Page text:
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Three days ago, Bitcoin.com News reported on the publicly traded business Voyager Digital after declaring it was due $655 million in digital assets. According to a news statement from Voyager, the firm has obtained money from Alameda Ventures to have greater liquidity access.
Alameda Ventures has granted Voyager Digital Holdings, Inc. a line of credit, revealing a partnership between the two entities. The funds are "designed to assist Voyager in meeting the liquidity requirements of its customers at this moment of heightened volatility." Last week, it was reported that Voyager's exposure to Three Arrows Capital was causing them financial difficulties (3AC). Voyager disclosed to investors in a note that it is owed 15,250 BTC and 350 million USDC and gave 3AC a deadline to repay the cash.
After the revelation, the value of Voyager's TSX-listed shares plunged by almost 50 percent in less than 24 hours. By taking out a loan from Alameda, Voyager will be able to satisfy client liquidity requests and bolster operations throughout the crypto market turbulence.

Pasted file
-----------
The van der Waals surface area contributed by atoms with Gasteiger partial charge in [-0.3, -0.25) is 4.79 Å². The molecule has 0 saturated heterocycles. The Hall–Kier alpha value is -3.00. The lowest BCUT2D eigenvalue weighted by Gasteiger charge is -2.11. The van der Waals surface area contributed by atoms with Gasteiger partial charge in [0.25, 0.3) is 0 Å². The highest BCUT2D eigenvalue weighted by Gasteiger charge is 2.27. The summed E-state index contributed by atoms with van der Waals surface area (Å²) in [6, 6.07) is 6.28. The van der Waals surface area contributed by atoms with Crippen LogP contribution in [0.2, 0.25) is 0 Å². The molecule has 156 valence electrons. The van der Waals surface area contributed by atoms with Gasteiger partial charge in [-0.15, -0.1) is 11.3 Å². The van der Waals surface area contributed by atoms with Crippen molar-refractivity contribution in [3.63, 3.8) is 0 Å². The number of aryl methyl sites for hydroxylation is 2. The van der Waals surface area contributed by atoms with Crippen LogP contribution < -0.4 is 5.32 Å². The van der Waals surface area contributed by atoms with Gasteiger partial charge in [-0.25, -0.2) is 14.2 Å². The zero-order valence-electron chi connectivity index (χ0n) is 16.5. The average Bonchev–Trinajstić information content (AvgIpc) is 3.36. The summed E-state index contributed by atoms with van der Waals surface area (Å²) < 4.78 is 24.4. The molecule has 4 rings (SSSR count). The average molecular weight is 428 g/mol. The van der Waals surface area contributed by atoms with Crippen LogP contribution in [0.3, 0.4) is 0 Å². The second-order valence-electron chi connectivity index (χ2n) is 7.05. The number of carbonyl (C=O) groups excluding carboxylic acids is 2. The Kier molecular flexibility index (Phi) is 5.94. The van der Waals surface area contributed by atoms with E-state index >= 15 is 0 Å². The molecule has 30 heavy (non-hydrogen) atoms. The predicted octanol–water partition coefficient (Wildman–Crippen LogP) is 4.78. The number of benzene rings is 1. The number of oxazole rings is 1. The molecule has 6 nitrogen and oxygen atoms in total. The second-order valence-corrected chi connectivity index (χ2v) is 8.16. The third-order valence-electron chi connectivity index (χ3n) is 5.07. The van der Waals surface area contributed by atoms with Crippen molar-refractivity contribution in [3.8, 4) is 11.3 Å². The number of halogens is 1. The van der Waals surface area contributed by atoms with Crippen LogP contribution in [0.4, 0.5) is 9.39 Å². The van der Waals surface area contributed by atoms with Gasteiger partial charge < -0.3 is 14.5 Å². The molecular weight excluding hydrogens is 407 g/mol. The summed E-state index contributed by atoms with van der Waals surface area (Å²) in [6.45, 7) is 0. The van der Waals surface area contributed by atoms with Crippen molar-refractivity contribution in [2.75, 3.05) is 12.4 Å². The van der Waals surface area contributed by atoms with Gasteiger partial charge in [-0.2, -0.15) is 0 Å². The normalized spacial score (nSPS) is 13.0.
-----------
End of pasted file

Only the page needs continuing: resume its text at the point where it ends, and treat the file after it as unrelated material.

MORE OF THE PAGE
“[Voyager] entered into a formal deal with Alameda for a US$200 million cash and USDC revolver and a 15,000 BTC revolver,” stated Voyager. The firm included:
As previously reported, the credit facility funds are intended to be utilized to protect client assets in light of current market volatility, but only if such protection is required.
The development comes after crypto lender Blockfi secured a $250 million credit line from FTX. According to a story in the Wall Street Journal, FTX is reportedly exploring the purchase of a share in Blockfi following the loan. Alameda is providing Voyager with funding, but Voyager must adhere to specific terms. For example, “Alameda’s duty to provide funds is subject to several terms, including no more than $75 million may be pulled down in any 30-day rolling period.” The loan agreement summary includes the following:
[Voyager’s] corporate debt must be limited to around 25 percent of client assets on the platform, minus $500 million, and new financial sources must be obtained within 12 months.
Voyager continues to pursue 3AC’s assets and has been exploring “legal options possible.” The release states that Voyager “is currently unable to estimate the amount it will be able to recover from 3AC.” On June 21, Voyager’s TSX-listed shares were exchanging hands for $1.23 a unit; however, the stock is selling for $0.58 per unit. In addition, Alameda indirectly owns 22,681,260 common shares of Voyager, accounting for 11.56 percent of all outstanding common and variable voting shares.